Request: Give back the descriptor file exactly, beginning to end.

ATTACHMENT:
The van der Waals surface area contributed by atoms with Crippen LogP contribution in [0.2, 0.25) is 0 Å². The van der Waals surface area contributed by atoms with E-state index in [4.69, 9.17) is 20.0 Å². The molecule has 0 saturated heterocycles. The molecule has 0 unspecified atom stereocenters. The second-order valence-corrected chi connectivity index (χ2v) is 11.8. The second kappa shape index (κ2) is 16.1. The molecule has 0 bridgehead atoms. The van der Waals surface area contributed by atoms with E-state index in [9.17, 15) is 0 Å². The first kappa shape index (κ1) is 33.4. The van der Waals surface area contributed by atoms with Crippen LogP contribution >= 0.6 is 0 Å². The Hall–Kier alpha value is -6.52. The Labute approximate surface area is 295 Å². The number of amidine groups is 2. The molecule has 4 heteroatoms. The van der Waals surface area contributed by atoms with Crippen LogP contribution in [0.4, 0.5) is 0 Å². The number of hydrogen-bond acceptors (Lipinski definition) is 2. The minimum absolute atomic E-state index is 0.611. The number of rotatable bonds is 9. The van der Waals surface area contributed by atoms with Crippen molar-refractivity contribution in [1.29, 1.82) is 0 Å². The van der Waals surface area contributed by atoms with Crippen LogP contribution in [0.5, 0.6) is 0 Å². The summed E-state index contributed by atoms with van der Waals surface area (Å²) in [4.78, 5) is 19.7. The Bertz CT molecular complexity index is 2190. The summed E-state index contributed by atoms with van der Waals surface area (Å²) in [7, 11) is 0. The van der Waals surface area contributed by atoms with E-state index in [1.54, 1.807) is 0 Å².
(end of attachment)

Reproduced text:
The van der Waals surface area contributed by atoms with Crippen LogP contribution in [0.2, 0.25) is 0 Å². The van der Waals surface area contributed by atoms with E-state index in [4.69, 9.17) is 20.0 Å². The molecule has 0 saturated heterocycles. The molecule has 0 unspecified atom stereocenters. The second-order valence-corrected chi connectivity index (χ2v) is 11.8. The second kappa shape index (κ2) is 16.1. The molecule has 0 bridgehead atoms. The van der Waals surface area contributed by atoms with E-state index in [9.17, 15) is 0 Å². The first kappa shape index (κ1) is 33.4. The van der Waals surface area contributed by atoms with Crippen LogP contribution >= 0.6 is 0 Å². The Hall–Kier alpha value is -6.52. The Labute approximate surface area is 295 Å². The number of amidine groups is 2. The molecule has 4 heteroatoms. The van der Waals surface area contributed by atoms with Crippen LogP contribution in [0.4, 0.5) is 0 Å². The number of hydrogen-bond acceptors (Lipinski definition) is 2. The minimum absolute atomic E-state index is 0.611. The number of rotatable bonds is 9. The van der Waals surface area contributed by atoms with Crippen molar-refractivity contribution in [1.29, 1.82) is 0 Å². The van der Waals surface area contributed by atoms with Crippen LogP contribution in [0.5, 0.6) is 0 Å². The summed E-state index contributed by atoms with van der Waals surface area (Å²) in [4.78, 5) is 19.7. The Bertz CT molecular complexity index is 2190. The summed E-state index contributed by atoms with van der Waals surface area (Å²) in [7, 11) is 0. The van der Waals surface area contributed by atoms with E-state index in [1.54, 1.807) is 0 Å².